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Old 28th Nov 2015, 04:00
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What does the Jepp chart look like?

Setting FL310 on the MCP altitude window was not in accordance with the operator’s procedure
What is the company's procedure?

How big are the EFBs - why is zooming in necessary?

The Flight Crew Training Manual (FCTM) on standard radio communications phraseology requires pilots to articulate both passing altitude and assigned altitude in their initial contact...
This is standard RT practice anyway, without the FCTM, should have been learnt at basic flight school.
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Old 28th Nov 2015, 05:53
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Originally Posted by Capn Bloggs View Post

Quote:
The Flight Crew Training Manual (FCTM) on standard radio communications phraseology requires pilots to articulate both passing altitude and assigned altitude in their initial contact..

This is standard RT practice anyway, without the FCTM, should have been learnt at basic flight school.

Not with this phraseology, at least not when the SID has a published top altitude. See page 5 of:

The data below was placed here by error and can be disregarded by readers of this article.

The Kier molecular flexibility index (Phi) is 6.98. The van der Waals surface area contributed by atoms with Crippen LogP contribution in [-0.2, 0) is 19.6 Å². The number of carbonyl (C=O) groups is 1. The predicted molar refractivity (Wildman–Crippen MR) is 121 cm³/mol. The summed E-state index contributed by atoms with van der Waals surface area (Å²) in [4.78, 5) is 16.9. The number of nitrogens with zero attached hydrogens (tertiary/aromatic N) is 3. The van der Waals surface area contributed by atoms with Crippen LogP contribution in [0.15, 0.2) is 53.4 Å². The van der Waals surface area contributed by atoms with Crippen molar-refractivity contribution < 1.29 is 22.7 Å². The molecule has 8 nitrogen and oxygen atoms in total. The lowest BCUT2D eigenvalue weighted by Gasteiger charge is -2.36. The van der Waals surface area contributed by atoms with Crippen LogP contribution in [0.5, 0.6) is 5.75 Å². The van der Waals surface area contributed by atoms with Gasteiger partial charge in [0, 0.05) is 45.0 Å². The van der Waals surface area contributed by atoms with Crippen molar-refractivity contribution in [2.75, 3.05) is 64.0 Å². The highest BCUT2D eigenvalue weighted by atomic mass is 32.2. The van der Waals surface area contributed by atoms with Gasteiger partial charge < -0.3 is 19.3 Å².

https://www.google.ca/url?sa=t&source=web&rct=j&url=http://www.faa.gov/about/office_org/headquarters_offices/avs/offices/afs/afs400/afs470/pbn/media/rnav1_rnp1_rnav2/climb_descend_via_faq.pdf&ved=0ahUKEwiVscL6vbLJAhUM6iYKHTuTA 8IQFggjMAM&usg=AFQjCNHoZC0J_hxUFpcUudCIwfdeW_EUKw&sig2=lHcPC bGJ0aA9X3MR9Wx9Og

Which is why the crew's error was not detected by ATC until they busted the published top altitude.

Seems that this sort of error is inevitable if the crew are not familiar with the phraseology AND don't read the chart thoroughly. That it doesn't happen more frequently begs the question 'why this particular crew?' (no slander intended).
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Old 28th Nov 2015, 07:27
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I knew I'd shoot myself in the foot. I originally wrote "isn't this standard R/T?" but changed it!